The Power of Stupidity

Stupidity Isn’t Harmless

Giancarlo Livraghi – August 2007

anche in italianotambién en español

Though I am always trying, as best I can, to avoid the influence of personal bias, I must admit that I was quite surprised when I bumped into the notion that stupidity can be perceived as “harmless.” My belief has always been that it’s quite dangerous – and so it’s seen by practically everyone I know, as well as in comments by readers.

Why have I been so scarcely aware of anyone ignoring the disease? Maybe it’s because people who think that way never read my comments on the power of stupidity (or stop after a few pages, as soon as they realize that this isn’t just a collection of funny anecdotes).

Then, one day, I was reading a book by Ennio Flaiano, a bright Italian writer who never published any specific work on stupidity, but was quite aware of the problem. And I found that he was arguing against someone else believing that we shouldn’t worry, because it does no harm. Stupid people, that character said, are so stupid that they never achieve anything, good or bad, so it’s enough to ignore them or to laugh about their miseries.

So I started thinking about it and looking around and, much to my dismay, I realized that this can be a serious problem. Probably a reason why stupidity is so poorly studied or understood is that too many people think it’s irrelevant. (Or believe that it’s a blessing in disguise for non-stupid people who can have an advantage – or even deliberately exploit it.)

It can be actually comforting to contemplate other people’s stupidity. When we see, or hear about, someone who is (or appears to be) more stupid than we are, that makes us feel clever. This is probably why so many people enjoy gossip (that I generally find very boring) and some (often silly) bestsellers are about the human weaknesses of the famous, the rich, the powerful and whoever else is envied or admired.

I am not aware of any survey trying to measure how many people think that stupidity is harmless – or dangerous – and why. If it existed, I wouldn’t trust it, because I know how surveys work.

This is explained very well in Darrell Huff’s brilliant book, How to Lie with Statistics. I am pleased that I was asked to add some comments in the Italian edition that was published in 2007.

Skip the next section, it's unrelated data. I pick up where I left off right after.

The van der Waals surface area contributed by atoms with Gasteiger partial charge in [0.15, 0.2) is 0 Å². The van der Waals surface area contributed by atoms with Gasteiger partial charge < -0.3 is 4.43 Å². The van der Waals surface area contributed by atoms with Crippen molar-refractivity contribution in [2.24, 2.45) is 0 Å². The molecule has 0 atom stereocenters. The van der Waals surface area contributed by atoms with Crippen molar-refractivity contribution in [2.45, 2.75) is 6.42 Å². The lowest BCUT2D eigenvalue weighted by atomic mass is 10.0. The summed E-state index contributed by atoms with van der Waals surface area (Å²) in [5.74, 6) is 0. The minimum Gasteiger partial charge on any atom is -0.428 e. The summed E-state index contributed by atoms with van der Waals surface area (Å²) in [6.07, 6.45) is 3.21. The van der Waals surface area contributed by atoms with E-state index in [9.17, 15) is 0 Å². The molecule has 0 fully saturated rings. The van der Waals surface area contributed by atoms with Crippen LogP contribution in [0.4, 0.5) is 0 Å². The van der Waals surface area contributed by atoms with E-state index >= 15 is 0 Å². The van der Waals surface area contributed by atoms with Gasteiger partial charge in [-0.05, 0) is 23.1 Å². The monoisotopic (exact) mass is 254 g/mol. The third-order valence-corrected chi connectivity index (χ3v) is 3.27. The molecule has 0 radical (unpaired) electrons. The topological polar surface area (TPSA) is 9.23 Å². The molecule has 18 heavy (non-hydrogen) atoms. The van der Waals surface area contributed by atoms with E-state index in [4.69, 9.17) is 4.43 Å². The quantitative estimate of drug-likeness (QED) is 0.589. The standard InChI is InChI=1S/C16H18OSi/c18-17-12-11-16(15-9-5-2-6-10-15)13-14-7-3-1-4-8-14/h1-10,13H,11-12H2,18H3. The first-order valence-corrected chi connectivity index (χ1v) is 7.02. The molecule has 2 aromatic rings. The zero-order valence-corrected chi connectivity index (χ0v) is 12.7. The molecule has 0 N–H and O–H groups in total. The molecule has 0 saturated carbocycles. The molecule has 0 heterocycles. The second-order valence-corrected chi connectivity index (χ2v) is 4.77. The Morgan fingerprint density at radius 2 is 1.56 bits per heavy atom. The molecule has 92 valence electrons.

So let’s forget numbers and stay with the fact that such attitudes are more widely shared than it would be reasonable to expect.

As far as I can see, this isn’t a clearly defined perception in anyone’s mind. Most people simply don’t think about it. And (though they don’t consciously think about that, either) they believe that the fool is aways someone else. I am not trying to say that whoever ignores the problem is necessarily stupid. But he or she is, to say the least, absentminded and, by ignoring the problem, unwittingly helps to make it worse.

Seneca used to say: «sometimes it’s pleasant to be stupid.» Maybe he was right, but we shouldn’t make it a habit.

In Flaiano’s observations (1956) there is an additional comment. «I must explain – he says – that stupidity can be attractive, we can even say that it’s comforting. So it happens that the most foolish books are those that most attract us, that most tempt us and overcome our defenses. Daily experience leads us to believe that stupidity is the perfect, originary state of man, who seizes every opportunity to return to that happy condition. Intelligence is an added layer, later superimposed, and only to that original status of the spirit we are driven by gravity and convenience.»

So stupidity isn’t only perceived as harmless, it can also be restful and comfortable? Unfortunately there is some truth in this observation. There is inertia, almost connivance, that helps to increase the mischievous power of stupidity. Ennio Flaiano goes on to say that «There is only one relieving thought. It is generally believed that fools solidarize. They don’t. Nobody hates a fool more that another fool. If they did...»

That doesn’t really help. It may be true that stupid people don’t deliberately “solidarize” – or aren’t aware of how they aggregate – because they don’t know that they are stupid. But it’s a fact that stupidity is contagious. And, as the infected people aren’t aware of their disease, it’s very difficult to control the epidemic.

In a later article (1969) Ennio Flaiano observed that «Stupidity has made enormous progress. It’s a sun so shining that we can no longer look at it directly. Thanks to communication media, it’s no longer the same, it’s nourished by other myths, it sells extremely well, it has ridiculed good sense and it’s spreading its terrifying power». That was forty years ago. Things aren’t getting any better. (See Is Stupidity Growing?.)

I don’t think that power systems, and especially the selfish aristocracies of communication, are fully aware of how much they are doing to spread stupidity – and, at the same time, to make it seem “harmless.” They are dominated by the arrogant and naïve assumption that they have a monopoly if intelligence and therefore they can (or must) treat everybody else as stupid. They don’t understand that, by doing so, they increase the already overwhelming power of stupidity. (See The Vicious Circle.)

In a way, this is quite funny. But it’s no joke. Humor and irony (especially self-irony) can be effective remedies against stupidity. As long as we don’t forget that it’s a serious and dangerous problem and we can’t understand it by just laughing about it.


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